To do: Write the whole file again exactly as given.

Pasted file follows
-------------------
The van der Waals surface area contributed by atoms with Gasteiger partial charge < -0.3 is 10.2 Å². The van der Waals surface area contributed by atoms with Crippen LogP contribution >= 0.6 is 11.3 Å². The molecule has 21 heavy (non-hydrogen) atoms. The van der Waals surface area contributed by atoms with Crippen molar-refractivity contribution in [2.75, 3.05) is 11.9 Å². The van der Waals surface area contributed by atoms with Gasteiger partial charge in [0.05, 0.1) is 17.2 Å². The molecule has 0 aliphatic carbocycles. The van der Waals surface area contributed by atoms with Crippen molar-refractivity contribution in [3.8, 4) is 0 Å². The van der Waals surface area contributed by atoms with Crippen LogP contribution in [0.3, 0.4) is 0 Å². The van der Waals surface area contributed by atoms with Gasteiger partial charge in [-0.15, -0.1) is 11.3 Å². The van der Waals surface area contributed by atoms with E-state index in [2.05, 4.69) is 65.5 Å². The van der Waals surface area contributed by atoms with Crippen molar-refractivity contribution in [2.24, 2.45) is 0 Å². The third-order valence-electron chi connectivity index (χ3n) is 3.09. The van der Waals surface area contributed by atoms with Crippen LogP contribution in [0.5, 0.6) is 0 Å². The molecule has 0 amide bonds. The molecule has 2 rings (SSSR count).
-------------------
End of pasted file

The van der Waals surface area contributed by atoms with Gasteiger partial charge < -0.3 is 10.2 Å². The van der Waals surface area contributed by atoms with Crippen LogP contribution >= 0.6 is 11.3 Å². The molecule has 21 heavy (non-hydrogen) atoms. The van der Waals surface area contributed by atoms with Crippen molar-refractivity contribution in [2.75, 3.05) is 11.9 Å². The van der Waals surface area contributed by atoms with Gasteiger partial charge in [0.05, 0.1) is 17.2 Å². The molecule has 0 aliphatic carbocycles. The van der Waals surface area contributed by atoms with Crippen molar-refractivity contribution in [3.8, 4) is 0 Å². The van der Waals surface area contributed by atoms with Crippen LogP contribution in [0.3, 0.4) is 0 Å². The van der Waals surface area contributed by atoms with Gasteiger partial charge in [-0.15, -0.1) is 11.3 Å². The van der Waals surface area contributed by atoms with E-state index in [2.05, 4.69) is 65.5 Å². The van der Waals surface area contributed by atoms with Crippen molar-refractivity contribution in [2.24, 2.45) is 0 Å². The third-order valence-electron chi connectivity index (χ3n) is 3.09. The van der Waals surface area contributed by atoms with Crippen LogP contribution in [0.5, 0.6) is 0 Å². The molecule has 0 amide bonds. The molecule has 2 rings (SSSR count).